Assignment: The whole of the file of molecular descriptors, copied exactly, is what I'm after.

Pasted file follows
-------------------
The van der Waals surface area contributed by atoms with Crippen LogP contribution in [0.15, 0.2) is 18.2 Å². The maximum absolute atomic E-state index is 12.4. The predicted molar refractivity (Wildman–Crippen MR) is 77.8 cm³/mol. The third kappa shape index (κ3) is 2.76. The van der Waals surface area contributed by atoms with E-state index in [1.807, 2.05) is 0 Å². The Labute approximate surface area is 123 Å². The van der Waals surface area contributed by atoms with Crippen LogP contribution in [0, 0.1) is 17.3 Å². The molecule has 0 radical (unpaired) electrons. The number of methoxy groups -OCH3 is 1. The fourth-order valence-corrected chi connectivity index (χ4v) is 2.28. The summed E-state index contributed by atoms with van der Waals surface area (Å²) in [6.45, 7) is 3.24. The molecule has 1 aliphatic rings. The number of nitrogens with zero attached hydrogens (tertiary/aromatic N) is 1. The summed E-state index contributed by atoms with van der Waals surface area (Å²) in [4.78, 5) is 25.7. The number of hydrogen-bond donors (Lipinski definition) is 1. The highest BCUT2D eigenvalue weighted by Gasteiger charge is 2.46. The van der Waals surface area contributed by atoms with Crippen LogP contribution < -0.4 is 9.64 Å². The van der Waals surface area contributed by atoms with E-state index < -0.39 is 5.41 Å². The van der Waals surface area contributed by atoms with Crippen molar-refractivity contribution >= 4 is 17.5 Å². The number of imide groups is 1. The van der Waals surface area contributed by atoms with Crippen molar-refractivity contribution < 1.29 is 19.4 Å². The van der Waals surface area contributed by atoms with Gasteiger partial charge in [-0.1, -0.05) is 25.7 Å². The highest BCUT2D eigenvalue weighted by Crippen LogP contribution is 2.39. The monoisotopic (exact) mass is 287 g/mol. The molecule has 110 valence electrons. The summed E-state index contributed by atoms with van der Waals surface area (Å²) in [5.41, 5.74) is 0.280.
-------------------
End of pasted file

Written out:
The van der Waals surface area contributed by atoms with Crippen LogP contribution in [0.15, 0.2) is 18.2 Å². The maximum absolute atomic E-state index is 12.4. The predicted molar refractivity (Wildman–Crippen MR) is 77.8 cm³/mol. The third kappa shape index (κ3) is 2.76. The van der Waals surface area contributed by atoms with E-state index in [1.807, 2.05) is 0 Å². The Labute approximate surface area is 123 Å². The van der Waals surface area contributed by atoms with Crippen LogP contribution in [0, 0.1) is 17.3 Å². The molecule has 0 radical (unpaired) electrons. The number of methoxy groups -OCH3 is 1. The fourth-order valence-corrected chi connectivity index (χ4v) is 2.28. The summed E-state index contributed by atoms with van der Waals surface area (Å²) in [6.45, 7) is 3.24. The molecule has 1 aliphatic rings. The number of nitrogens with zero attached hydrogens (tertiary/aromatic N) is 1. The summed E-state index contributed by atoms with van der Waals surface area (Å²) in [4.78, 5) is 25.7. The number of hydrogen-bond donors (Lipinski definition) is 1. The highest BCUT2D eigenvalue weighted by Gasteiger charge is 2.46. The van der Waals surface area contributed by atoms with Crippen LogP contribution < -0.4 is 9.64 Å². The van der Waals surface area contributed by atoms with E-state index < -0.39 is 5.41 Å². The van der Waals surface area contributed by atoms with Crippen molar-refractivity contribution >= 4 is 17.5 Å². The number of imide groups is 1. The van der Waals surface area contributed by atoms with Crippen molar-refractivity contribution < 1.29 is 19.4 Å². The van der Waals surface area contributed by atoms with Gasteiger partial charge in [-0.1, -0.05) is 25.7 Å². The highest BCUT2D eigenvalue weighted by Crippen LogP contribution is 2.39. The monoisotopic (exact) mass is 287 g/mol. The molecule has 110 valence electrons. The summed E-state index contributed by atoms with van der Waals surface area (Å²) in [5.41, 5.74) is 0.280.